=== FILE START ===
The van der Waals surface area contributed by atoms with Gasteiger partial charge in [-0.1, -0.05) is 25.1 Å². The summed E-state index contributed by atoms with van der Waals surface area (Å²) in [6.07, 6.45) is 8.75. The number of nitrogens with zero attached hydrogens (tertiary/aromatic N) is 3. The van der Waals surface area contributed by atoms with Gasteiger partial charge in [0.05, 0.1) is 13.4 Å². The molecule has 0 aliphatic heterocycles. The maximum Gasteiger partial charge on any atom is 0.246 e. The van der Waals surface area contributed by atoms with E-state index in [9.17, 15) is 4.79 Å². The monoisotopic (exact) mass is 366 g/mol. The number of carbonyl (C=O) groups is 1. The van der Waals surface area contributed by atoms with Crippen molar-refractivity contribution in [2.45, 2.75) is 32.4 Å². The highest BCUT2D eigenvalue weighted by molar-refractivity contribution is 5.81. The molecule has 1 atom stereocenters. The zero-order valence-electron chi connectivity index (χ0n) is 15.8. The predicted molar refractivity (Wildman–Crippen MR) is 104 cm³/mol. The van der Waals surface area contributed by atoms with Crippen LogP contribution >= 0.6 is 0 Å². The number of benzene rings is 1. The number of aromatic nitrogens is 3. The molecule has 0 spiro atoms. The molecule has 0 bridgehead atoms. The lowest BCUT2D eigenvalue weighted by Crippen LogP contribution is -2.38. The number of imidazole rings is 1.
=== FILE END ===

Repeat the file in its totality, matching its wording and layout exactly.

The van der Waals surface area contributed by atoms with Gasteiger partial charge in [-0.1, -0.05) is 25.1 Å². The summed E-state index contributed by atoms with van der Waals surface area (Å²) in [6.07, 6.45) is 8.75. The number of nitrogens with zero attached hydrogens (tertiary/aromatic N) is 3. The van der Waals surface area contributed by atoms with Gasteiger partial charge in [0.05, 0.1) is 13.4 Å². The molecule has 0 aliphatic heterocycles. The maximum Gasteiger partial charge on any atom is 0.246 e. The van der Waals surface area contributed by atoms with E-state index in [9.17, 15) is 4.79 Å². The monoisotopic (exact) mass is 366 g/mol. The number of carbonyl (C=O) groups is 1. The van der Waals surface area contributed by atoms with Crippen molar-refractivity contribution in [2.45, 2.75) is 32.4 Å². The highest BCUT2D eigenvalue weighted by molar-refractivity contribution is 5.81. The molecule has 1 atom stereocenters. The zero-order valence-electron chi connectivity index (χ0n) is 15.8. The predicted molar refractivity (Wildman–Crippen MR) is 104 cm³/mol. The van der Waals surface area contributed by atoms with Crippen LogP contribution >= 0.6 is 0 Å². The number of benzene rings is 1. The number of aromatic nitrogens is 3. The molecule has 0 spiro atoms. The molecule has 0 bridgehead atoms. The lowest BCUT2D eigenvalue weighted by Crippen LogP contribution is -2.38. The number of imidazole rings is 1.